The Orwellian art-speak.


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“The great enemy of clear language is insincerity. When there is a gap between one’s real and one’s declared aims, one turns, as it were, instinctively to long words and exhausted idioms, like a cuttlefish squirting out ink.” – George Orwell.

I was recently a guest at the fancy Louis Vuitton Foundation, Paris. It´s a truly amazing museum. A must see for all art lovers! Inside the astonishing halls, I came across some “stupid” modern art. I know, you know – how that feels. You roll your eyes and smile sarcastically and think – WTF, is this art? Normally I just walk along to the next piece – thinking “oh dear”, but that day – I was particularly fresh and ready for a mind-boggling challenge. So I read the visitor-friendly description, and it made me wonder about the language art communicators use to inscribe “worthless” objects with symbolic, cultural and economic value. Is it just an elegant metaphysical/artistic sales pitch? Or does the meta-artistic language hold some hidden insights and teachings, which unlock new modes of perceptions?

I for one don’t know. It might just be taste and preferences, but let’s investigate the matter and find some perspectives, which can drive us towards understanding the question. Let’s start this journey on art-speak or the right term: International Art English – from a critical Orwellian perspective. I call it: The Orwellian art-speak.


Follow the trend, stupid!

My opinion on this question is, that good descriptions and titles can unlock new modes of perceptions. I found a wonderful page: It just gives you the cool descriptions of artistic work, but the physical objects and brand/artist names are hidden from your gaze. It´s a wonderful experiment. Check it out! But most of the time it’s a sales pitch for the work. We try to engineer a specific value into the object as we build the ideological content of any artist.

You always need to talk the talk and follow the trend. So here are some of the most important artistic buzzwords.  When talking in the tongue of art-speak:

“Anti-capitalism, appropriation, artist, avant-garde, become art, blur, boundaries, but is it art? Cerebral, challenge, comment, complex, confront, consider art, contemporary, cutting-edge, daring, declare to be art, dialogue, difficult, dismantle, disrupt, disturbing, edgy, emerging artist, enigmatic, engage, establish as art, examine, expand, experimental, explore, force, gallerist, global, ground-breaking, innovative, intervene, invent, investigate, make, make a statement about, new, object, outrage, plasticity, probe, progressive, provoke, push, push (press) buttons, push the envelope, push the boundaries, push the limits, question, quirky, raise questions, redefine, refuse, retrospective, resonating, require, risky, seductive, subvert, unconventional, untitled, visual culture.”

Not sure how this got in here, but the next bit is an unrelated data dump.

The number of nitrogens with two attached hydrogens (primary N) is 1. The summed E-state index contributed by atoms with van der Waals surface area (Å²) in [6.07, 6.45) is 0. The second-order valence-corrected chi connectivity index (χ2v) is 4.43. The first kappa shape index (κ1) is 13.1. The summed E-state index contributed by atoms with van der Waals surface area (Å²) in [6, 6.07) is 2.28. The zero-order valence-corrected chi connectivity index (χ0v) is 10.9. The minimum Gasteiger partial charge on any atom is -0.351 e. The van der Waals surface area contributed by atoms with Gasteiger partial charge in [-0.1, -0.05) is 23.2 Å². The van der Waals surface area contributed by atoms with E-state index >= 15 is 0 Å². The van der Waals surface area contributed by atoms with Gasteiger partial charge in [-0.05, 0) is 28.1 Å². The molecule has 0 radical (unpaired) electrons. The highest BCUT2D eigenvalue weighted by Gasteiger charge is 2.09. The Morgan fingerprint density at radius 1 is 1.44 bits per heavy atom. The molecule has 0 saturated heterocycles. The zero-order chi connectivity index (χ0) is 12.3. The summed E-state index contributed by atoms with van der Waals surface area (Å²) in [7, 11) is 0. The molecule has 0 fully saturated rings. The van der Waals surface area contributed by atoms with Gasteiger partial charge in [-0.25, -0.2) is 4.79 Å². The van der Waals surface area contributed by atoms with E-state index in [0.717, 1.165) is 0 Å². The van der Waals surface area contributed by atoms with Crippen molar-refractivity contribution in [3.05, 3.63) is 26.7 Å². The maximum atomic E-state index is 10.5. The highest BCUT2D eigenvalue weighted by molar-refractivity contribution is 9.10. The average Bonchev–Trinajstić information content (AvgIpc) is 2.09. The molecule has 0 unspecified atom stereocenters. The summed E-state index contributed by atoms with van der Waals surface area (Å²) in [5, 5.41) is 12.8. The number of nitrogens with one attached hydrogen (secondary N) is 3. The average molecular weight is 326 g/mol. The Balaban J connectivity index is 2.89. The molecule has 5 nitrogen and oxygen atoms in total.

The main point with the buzz is that you would not wanna be the opposite, like a non-provocative, plain conformist artist, with nothing to say about the world. Imagine the curator saying something like this: It´s a room devoid of reflective thought. There is no chaos and absolutely zero revolutions. No cutting-edge here. Just plain titled unseductive shit. And if it too much – you can always exit through the gift shop – and rejoin the capitalistic consumer orgy.

I do love museum/design shops! I confess it!

Here´s a quote to from a Danish art show:

”Vi ser, søger, slår itu, ødelægger, forstyrrer, laver rod og leger med kaos som en del af den kreative proces for at give et bud på en ny form, et nyt budskab. Længslen efter dekonstruktion fører til en genopfindelse af begreberne håndværk, social kunst, skulptur, maleri, performance, film, talte og skrevne ord. I et møde med andetheden sætter kunstnerne spørgsmålstegn ved deres sociale status og persona. De udstillede genstande repræsenterer en praksis, der står i modsætning til den kapitalistiske kulturs gennemkommercialiserede overflod. Ved at skubbe til de alment accepterede grænser for ideer, materialer og processer, tilføjer TRUST en ny ekstra realistisk dimension.”

It includes a lot of the markers for bullshit-buzz-words:-/ One day, maybe it would be really liberating if a curator said: “I found some cool art – and I think you should see it.” And nothing more…




Brand building – “The Artist”

This might get a bit like touching my own shit, sorry. It´s very self-reflective. Maybe too much. The brand building process: Is a special form of creative communication. The point is to make your creative vision and work common knowledge. How you talk and represent the art – influences how the brand builds its statements; As if it’s a well oiled aggressive canvas-selling PR-machine. Yes, this brand building process is indeed interconnected with a capitalistic art market. You should not refuse the obvious.

Please try to follow these guidelines:


1: Don’t oversell the art.

2: Really don’t oversell the art with fancy buzzwords.

3: Stay true and brave in your descriptions. Use Ockham’s razor… All things nonessential to the artwork must die!


Do you agreed with this Orwellian perspective?




Thanks for reading:-)